Thursday, August 13, 2009

Who's Bossing the Bosses?

Most organizations are in sweat denial. It's like a cosy club where the power players agree to turn a blind eye and fiddle around the edges. Middle managers protect their managers. Top leaders don't know what's going on down below.

According to a Corporate Leadership Council study the single most important factor affecting staff engagement is the quality of a person's manager, and another study found that 80 percent of people who resign from their jobs do so because they can't stand their boss. A Gallup poll revealed recently that nearly 25 percent of all employees in the U.S. would fire their boss if given the chance.

Yet, according to former IBM human resources executive Andrew O'Keeffe, author of the novel, The Boss, most organizations avoid fixing the biggest internal restraint on their business – lifting the capability of their managers and holding them to account for their people responsibilities. He believes that company leaders and human resources professionals fail in their employee/employer relationship because they don't recognize the obvious – that it's about addressing the tough stuff of bossing the bosses. Many organizations prefer to sweat the small stuff.

"There is a light bulb that needs to be turned on to overcome a fundamental blind spot," said O'Keeffe. "We don't realize or don't acknowledge that the relationship people have with their boss is emotional. We have attended to the issue of management as though it is rational – it's not. It's emotional. When you ask people about their boss, as I have done, you get an instant emotional reaction – good or bad. I rarely received a neutral response."

"The reason I wrote The Boss as a novel based on true stories is to reveal that the relationship between people and their boss is emotion, and that the relationship has a major impact on people's spirit and output.

O'Keeffe said companies can systematically lift the quality of managers in their organizations and reduce the negative emotional response and sapping of staff energy by following five rules:

  • Design a "Do-able" Job: To enable managers to do their job, their role first needs to be structured so that they have a sensible number of people reporting to them. More than nine people get managers into trouble. Moreover, organizations have to articulate clear expectations and define what constitutes success for the manager in the eyes of top management.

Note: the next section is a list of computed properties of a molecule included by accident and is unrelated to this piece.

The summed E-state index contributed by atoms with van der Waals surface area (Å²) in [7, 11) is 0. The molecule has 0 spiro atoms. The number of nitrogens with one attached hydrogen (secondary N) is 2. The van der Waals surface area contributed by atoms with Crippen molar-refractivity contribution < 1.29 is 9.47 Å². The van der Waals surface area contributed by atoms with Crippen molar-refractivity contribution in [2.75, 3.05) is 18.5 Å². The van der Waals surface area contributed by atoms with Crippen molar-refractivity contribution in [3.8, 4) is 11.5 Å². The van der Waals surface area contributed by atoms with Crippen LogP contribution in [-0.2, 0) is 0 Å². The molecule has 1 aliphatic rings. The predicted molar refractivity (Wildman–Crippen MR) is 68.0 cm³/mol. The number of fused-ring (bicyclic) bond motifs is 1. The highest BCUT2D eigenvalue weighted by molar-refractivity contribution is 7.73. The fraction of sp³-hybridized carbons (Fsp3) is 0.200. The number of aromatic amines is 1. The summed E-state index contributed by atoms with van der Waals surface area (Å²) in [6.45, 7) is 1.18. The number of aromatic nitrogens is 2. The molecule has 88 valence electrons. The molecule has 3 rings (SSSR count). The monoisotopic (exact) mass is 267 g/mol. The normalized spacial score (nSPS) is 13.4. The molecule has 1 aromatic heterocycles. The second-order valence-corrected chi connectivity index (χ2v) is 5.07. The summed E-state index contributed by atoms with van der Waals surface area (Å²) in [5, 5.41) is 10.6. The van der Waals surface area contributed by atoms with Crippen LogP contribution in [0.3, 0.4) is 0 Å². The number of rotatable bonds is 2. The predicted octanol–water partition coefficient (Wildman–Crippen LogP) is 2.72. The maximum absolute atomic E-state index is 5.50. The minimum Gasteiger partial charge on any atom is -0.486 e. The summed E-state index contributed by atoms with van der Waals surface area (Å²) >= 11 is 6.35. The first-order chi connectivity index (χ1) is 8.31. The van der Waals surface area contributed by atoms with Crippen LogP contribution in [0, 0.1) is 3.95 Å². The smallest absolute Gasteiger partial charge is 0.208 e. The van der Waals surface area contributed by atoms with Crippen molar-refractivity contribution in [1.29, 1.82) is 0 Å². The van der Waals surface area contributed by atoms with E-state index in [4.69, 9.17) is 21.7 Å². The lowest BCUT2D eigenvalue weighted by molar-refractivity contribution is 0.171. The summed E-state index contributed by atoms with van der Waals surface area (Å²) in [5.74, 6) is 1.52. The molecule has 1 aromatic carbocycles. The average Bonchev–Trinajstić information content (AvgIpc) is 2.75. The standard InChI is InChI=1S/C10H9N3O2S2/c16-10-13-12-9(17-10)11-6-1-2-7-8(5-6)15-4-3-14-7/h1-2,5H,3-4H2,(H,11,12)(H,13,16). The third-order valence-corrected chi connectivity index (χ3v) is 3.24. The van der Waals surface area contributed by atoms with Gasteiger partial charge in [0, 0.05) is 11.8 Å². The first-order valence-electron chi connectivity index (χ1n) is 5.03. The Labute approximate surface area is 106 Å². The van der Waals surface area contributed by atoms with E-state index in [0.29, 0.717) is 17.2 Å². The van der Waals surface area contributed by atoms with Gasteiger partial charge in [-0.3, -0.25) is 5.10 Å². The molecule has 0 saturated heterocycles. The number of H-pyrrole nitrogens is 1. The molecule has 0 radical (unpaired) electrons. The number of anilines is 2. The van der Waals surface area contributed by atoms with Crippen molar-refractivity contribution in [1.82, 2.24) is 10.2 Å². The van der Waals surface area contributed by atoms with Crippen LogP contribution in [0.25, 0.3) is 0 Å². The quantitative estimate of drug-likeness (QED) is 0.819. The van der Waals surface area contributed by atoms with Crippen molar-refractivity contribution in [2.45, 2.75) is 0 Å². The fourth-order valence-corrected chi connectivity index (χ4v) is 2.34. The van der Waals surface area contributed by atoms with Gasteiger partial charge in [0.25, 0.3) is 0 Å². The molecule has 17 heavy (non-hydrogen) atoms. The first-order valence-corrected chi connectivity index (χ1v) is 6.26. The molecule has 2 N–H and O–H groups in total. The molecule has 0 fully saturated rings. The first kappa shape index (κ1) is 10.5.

• Hire Well: Hiring is 90 percent of success, so don't let middle managers appoint lower level managers without review. Use the hiring step to lift the caliber of your managers and ensure they have people skills.
  • Give Them Tools: Provide managers with practical leadership tools for recruiting staff, orienting staff, planning and reviewing work, conducting developing discussions and managing pay and rewards.
  • Invest in Skill Development: Most managers are appointed to their roles because of their technical skills. Yet the people dimension of their role is the most complex and unpredictable and the area they are least prepared for. There is a need for skilling – of frameworks, ideas, concepts, and practice.
  • Hold Managers Accountable: Senior leaders need to know the managers who are doing well at their people responsibilities, and those who are not. They need to help and push the ones who lag behind. Organizations must implement a feedback loop, such as engagement surveys of staff on their managers, "skip" interviews by senior leaders and morale reviews by HR.

Every day, managers have events at work which are moments that define their relationship with their staff such as project reviews, team meetings, performance appraisal and pay reviews. The way managers deal with these events defines their leadership authority. If they do these events well, their leadership authority is enhanced, but if they do them poorly, their leadership authority is eroded.

Thanks to Industry News